Peyton Place (novel)  

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Peyton Place is a 1956 novel by Grace Metalious.

Selling sixty thousand copies within the first ten days of its release, it was publishing's second "blockbuster," (following Gone with the Wind in 1936) and remained on the New York Times best seller list for fifty-nine weeks. The main plot follows the lives of three women - lonely and repressed Constance Mackenzie, her illegitimate daughter Allison, and her employee Selena Cross, a girl from "across the tracks" or as it is called in the book "from the shacks" - and how they come to terms with their identity as women and sexual beings in a small New England town. Hypocrisy, social inequities, and class privilege are recurring themes in a tale that includes incest, abortion, adultery, lust and murder. Peyton Place has become an expression used to describe any place with sordid secrets.

Contrary to popular belief, the "real" Peyton Place is not only Gilmanton, New Hampshire but also Gilford, Laconia and Gilmanton Iron Works, New Hampshire.

Several characters and events were drawn from events in nearby towns and people Metalious actually knew. Selena Cross was based on Jane Glenn, a 20-year-old girl from Gilmanton Iron Works, New Hampshire, who murdered her father after years of sexual abuse and buried his body under a goat pen. (In the novel, Selena kills her stepfather, since incest was considered too taboo for readers at the time. Metalious' editor Kitty Messner made the change, much to the author's dismay and disapproval.) Another controversial character was the salacious school principal Tomas Makris, who bore the name and physical description of a Laconia resident and co-worker of Metalious's school teacher husband. Makris sued for libel, winning an out-of-court settlement for $60,000. It later was revealed that Metalious had forged Makris's name on a release form, and the character was renamed Michael Rossi for the film version and television adaptation of the novel.

Some citizens of the Lakes Region took umbrage at the notoriety that was quickly thrust upon the area, and directed their resentment at Metalious. Vicious rumors began circulating about the author, some true (Metalious had an affair), and some preposterous (she bought groceries while wearing a fur coat and nothing underneath). Metalious later tried to cash in on her success when she helped buy a motel on Lake Winnipesaukee that was re-christened the Peyton Place Motel, but it was an unsuccessful venture. Decades after the publication of the novel and the death of its author, many in Metalious' former hometown have forgotten the controversy, but the topic of Peyton Place still raises the ire of some.

Despite the controversy and social commentary present in the novel, Metalious insisted that Peyton Place was a work of fiction. When John Michael Hayes, the screenwriter for the film adaptation, asked her if the novel was her autobiography, Metalious asked him to repeat the question and then spilled her drink on him.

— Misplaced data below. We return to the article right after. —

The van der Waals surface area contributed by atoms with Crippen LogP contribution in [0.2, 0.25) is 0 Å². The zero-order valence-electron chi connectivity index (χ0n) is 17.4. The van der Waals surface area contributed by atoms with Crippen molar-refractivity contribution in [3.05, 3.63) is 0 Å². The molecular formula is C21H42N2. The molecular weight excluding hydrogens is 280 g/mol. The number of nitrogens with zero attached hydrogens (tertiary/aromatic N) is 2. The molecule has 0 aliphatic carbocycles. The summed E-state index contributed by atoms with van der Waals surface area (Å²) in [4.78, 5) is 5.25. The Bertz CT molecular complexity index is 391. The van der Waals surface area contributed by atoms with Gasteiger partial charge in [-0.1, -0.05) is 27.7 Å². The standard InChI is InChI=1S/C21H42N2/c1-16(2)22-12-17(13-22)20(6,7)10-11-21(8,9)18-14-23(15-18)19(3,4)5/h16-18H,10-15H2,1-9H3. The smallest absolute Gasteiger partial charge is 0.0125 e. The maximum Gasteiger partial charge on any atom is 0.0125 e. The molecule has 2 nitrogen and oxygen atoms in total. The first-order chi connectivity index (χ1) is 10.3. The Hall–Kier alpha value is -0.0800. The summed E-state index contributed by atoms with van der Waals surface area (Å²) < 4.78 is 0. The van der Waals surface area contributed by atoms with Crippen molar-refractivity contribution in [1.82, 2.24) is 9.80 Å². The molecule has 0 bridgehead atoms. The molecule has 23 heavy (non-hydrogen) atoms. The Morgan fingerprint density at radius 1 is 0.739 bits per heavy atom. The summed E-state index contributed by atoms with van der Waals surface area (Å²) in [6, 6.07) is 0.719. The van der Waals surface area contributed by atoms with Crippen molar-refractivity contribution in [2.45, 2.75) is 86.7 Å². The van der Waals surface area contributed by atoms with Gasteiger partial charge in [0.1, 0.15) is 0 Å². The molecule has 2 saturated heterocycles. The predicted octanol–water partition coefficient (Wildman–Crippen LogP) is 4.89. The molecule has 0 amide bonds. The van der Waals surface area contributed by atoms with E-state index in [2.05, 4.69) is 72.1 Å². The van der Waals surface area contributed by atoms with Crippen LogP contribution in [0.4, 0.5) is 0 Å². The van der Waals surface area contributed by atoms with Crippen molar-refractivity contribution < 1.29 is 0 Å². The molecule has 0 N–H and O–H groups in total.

Despite the critical hostility to Metalious' prose, there are glimpses of a deeper talent, as reflected in the book's third paragraph: "The sky was low, of a solidly unbroken blue. The maples and oaks and ashes, all dark red and brown and yellow, preened themselves in the unseasonably hot light, under the Indian summer sun. The conifers stood like disapproving old men on the hills around Peyton Place and gave off a greenish yellow light. On the roads and sidewalks of the town were fallen leaves which made such a gay crackling when stepped upon and sent up such a sweet scent when crushed that it was only the very old who walked over them and thought of death and decay."

Metallious wrote very accurately about New Englanders and many in her hometown still remember to this day the scandal caused by the book. She was almost barred from being buried in the Church cemetery, but the church and townsfolk in Gilmanton finally relented. To this day someone puts flowers on her grave in the far off corner plot. High school students in Gilmanton, Gilford and Laconia, New Hampshire are assigned this book as required reading and learn to separate the local truth from the fiction.

Plot summary

Town Secrets:

Allison MacKenzie is the daughter of Constance MacKenzie. Constance left Peyton Place for New York city at a young age, hoping to snag a charming and wealthy husband. She found one, named AllisonTemplate:Dubious MacKenzie, but he was already married with children, and he died shortly after Constance became pregnant. Constance returned to Peyton Place as a "widow" with a year-old baby girl. Constance and Allison, Jr., altered Allison's birthdate to make her appear legitimate. Selena Cross was the daughter of Nellie Cross, who married Lucas Cross soon after Selena's birth. Selena was not Lucas' daughter. Lucas also had a son named Paul, and the family of four lives in "the shacks" or poor section of town. Nellie and Lucas later had a child together, as well. When Selena turned fourteen years old, Lucas Cross began to abuse her, impregnating her and forcing the local doctor to perform an abortion. The doctor made Lucas leave town, and the Nellie committed suicide by hanging herself after finding out. Leslie Harrington is the richest man in town and all of the things he accomplished were shattered into pieces when he lost his only son Rodney in a car accident. There is a not-wholly-unexpected surprise at the end of the novel.

Sequel

Metalious followed up Peyton Place with Return to Peyton Place in 1959. Although the sequel sold well, its success did not approach that of the original.





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